As we ease into the most charming of New England seasons, into a world of fiery leaves, gala apples and thick scarves, I see Connecticut’s latest fall marketing campaign all around me. As ubiquitous as pumpkin spiced lattes, they have traditional/digital billboards, social media, paid search marketing, content seeding and of course, a new television spot. At $1.4 million, this campaign is nearly triple the amount of the usual budget. The increased budget will help them reach more of the target audience in Connecticut, New York, Massachusetts and Rhode Island as well as other nearby markets like Philadelphia.
The Department of Energy and Environmental Protection is projecting a spectacular foliage season because of a rainy summer and low overnight temperatures. The visuals by Adam & Knight are striking and represent much more than just the hues of autumn, they bring forth the full spectrum of colors that is the Nutmeg State. Everything from the blues of the coastline to the whites of splashing water to the dark amber tones of craft beer is celebrated. The message is simple – add more colors to your fall.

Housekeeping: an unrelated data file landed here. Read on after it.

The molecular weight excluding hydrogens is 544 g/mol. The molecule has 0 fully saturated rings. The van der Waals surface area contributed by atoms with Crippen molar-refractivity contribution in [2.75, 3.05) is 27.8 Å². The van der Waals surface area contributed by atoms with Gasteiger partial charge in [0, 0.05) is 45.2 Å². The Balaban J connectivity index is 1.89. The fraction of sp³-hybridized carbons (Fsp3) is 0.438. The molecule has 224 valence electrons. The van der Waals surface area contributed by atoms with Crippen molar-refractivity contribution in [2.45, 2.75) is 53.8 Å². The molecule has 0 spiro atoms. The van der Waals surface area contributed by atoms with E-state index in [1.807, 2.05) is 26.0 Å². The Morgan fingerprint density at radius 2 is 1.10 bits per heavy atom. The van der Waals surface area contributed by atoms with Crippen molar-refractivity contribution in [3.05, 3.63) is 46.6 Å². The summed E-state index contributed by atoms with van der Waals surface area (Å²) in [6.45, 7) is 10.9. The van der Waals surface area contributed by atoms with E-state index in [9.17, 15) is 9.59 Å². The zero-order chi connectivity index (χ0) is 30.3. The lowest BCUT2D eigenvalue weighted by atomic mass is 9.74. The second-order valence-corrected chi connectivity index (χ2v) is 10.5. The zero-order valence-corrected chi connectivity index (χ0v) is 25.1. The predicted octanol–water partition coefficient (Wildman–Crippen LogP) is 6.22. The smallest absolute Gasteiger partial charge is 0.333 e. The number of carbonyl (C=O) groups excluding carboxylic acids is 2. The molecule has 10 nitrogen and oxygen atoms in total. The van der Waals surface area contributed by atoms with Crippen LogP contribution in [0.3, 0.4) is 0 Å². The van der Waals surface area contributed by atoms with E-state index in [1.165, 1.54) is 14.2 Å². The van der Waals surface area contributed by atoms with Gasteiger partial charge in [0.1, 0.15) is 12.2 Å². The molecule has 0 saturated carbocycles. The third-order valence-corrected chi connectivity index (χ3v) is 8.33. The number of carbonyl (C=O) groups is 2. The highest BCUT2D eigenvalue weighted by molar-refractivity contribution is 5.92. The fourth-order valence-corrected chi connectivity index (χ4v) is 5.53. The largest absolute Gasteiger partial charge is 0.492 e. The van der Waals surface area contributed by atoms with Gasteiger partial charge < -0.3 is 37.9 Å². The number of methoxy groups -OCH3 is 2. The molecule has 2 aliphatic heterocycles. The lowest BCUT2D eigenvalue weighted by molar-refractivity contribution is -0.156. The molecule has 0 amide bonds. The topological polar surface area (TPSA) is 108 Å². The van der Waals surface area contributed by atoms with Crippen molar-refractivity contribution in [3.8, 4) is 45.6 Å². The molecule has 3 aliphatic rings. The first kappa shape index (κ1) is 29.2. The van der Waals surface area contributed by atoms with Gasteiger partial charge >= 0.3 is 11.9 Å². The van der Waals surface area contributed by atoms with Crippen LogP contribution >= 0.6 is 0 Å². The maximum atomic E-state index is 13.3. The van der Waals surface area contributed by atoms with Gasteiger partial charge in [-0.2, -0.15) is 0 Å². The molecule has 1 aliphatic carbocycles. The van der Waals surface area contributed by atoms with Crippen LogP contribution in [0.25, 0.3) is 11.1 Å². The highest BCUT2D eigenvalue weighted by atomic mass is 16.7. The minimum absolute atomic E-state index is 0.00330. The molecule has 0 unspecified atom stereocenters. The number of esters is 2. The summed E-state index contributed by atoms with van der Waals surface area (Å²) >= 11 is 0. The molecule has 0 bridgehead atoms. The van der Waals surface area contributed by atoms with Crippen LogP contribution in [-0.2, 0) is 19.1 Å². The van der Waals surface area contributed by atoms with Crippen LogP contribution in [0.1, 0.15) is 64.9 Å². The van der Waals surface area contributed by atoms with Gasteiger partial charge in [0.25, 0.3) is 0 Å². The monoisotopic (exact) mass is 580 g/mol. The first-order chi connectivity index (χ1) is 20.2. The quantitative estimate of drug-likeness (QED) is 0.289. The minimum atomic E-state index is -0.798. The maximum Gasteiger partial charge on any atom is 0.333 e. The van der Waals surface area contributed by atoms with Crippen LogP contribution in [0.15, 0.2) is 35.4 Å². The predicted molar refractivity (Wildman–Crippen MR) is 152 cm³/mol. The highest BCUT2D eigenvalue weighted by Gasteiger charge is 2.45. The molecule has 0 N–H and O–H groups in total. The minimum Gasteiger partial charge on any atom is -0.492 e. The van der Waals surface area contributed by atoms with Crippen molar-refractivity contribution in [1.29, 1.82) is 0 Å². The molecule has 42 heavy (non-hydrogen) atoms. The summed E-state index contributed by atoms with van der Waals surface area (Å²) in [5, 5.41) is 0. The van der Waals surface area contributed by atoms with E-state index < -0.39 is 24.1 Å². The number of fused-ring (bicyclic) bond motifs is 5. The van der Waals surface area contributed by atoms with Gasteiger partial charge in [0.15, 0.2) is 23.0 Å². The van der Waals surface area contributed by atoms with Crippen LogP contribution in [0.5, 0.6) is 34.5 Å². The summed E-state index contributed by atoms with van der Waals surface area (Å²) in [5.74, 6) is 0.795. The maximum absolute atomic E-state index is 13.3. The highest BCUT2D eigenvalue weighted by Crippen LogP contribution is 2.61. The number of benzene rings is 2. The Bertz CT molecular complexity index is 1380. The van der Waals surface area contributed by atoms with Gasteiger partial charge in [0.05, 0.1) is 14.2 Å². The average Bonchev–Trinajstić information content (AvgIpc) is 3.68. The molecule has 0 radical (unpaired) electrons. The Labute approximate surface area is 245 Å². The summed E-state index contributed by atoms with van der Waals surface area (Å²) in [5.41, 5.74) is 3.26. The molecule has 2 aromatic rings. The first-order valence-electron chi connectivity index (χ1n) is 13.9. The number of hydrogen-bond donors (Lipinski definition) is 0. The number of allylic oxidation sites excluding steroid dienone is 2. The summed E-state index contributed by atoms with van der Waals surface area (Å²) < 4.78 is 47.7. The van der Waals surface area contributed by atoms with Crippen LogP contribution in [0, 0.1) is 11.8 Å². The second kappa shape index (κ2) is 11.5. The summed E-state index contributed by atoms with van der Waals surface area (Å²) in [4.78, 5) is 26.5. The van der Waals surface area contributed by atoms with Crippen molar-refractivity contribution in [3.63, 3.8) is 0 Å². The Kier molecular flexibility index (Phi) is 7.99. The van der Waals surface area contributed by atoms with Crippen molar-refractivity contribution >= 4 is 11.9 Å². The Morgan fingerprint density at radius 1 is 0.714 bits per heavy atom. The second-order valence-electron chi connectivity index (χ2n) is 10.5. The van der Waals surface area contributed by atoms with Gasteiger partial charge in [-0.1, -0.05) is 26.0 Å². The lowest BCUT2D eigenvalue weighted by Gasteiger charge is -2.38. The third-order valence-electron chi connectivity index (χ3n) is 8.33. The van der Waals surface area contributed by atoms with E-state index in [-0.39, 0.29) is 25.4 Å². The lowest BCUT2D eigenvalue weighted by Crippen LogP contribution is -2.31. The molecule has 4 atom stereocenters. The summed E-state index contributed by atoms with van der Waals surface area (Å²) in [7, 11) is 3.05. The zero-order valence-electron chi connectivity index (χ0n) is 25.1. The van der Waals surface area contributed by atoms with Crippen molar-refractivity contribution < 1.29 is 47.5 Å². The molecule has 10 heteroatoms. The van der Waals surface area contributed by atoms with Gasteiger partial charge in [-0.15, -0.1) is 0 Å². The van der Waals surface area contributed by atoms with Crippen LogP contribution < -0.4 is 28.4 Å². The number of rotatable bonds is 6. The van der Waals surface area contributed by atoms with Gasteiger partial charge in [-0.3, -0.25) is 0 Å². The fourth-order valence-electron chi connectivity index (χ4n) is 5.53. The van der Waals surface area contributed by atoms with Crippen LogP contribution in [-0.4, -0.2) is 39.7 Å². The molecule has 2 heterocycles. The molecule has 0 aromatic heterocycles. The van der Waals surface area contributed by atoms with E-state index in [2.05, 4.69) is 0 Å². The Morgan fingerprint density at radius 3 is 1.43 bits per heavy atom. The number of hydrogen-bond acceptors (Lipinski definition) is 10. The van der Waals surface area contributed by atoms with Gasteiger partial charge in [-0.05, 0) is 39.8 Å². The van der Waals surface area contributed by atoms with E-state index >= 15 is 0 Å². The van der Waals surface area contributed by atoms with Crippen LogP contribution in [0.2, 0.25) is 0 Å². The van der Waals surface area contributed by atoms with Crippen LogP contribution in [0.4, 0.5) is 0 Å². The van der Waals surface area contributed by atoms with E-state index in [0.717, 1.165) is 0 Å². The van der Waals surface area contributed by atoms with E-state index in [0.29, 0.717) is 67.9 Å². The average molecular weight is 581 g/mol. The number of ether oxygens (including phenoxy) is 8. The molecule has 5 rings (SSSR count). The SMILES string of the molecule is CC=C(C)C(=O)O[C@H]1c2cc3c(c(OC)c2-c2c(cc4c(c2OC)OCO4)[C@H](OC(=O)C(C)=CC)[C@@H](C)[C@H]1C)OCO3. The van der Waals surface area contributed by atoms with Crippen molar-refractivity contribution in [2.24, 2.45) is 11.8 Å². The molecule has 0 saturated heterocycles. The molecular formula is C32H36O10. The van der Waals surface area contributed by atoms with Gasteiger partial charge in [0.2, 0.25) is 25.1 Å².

I am always in favor of marketing campaigns that expand on the idea and make it bigger, especially when you are selling something like tourism. You are inviting people to come visit a place so the more activities you offer, the better it is. The promotional materials use color as a powerful tool, one with which to attract the viewer and simultaneously surprise them with the rendition. It’s a fun cheerful campaign that’s rather welcome after more than a year of pandemic induced weariness.
Ellen Meloy once wrote “Humans imbibe colors as antidotes to emotional monotony. Our lives, when we pay attention to light, compel us to empathy with color.” No wonder that this Full Color campaign has managed to hit all the right notes. Well done, Connecticut.
Other fun facts about color from Meloy:
When a name for a color is absent from a language, it is usually blue.
When a name for a color is indefinite, it is usually green.
Ancient Hebrew, Welsh, Vietnamese, and, until recently, Japanese, lack a word for blue.
The Icelandic word for blue and black is the same, one word that fits sea, lava, and raven.
To participate in the “Full Color Connecticut” campaign, use #FullColorCT on social media. Here’s a photo from my Connecticut archives, I call it Camouflage.
If you want to see all my posts related to Connecticut, click here.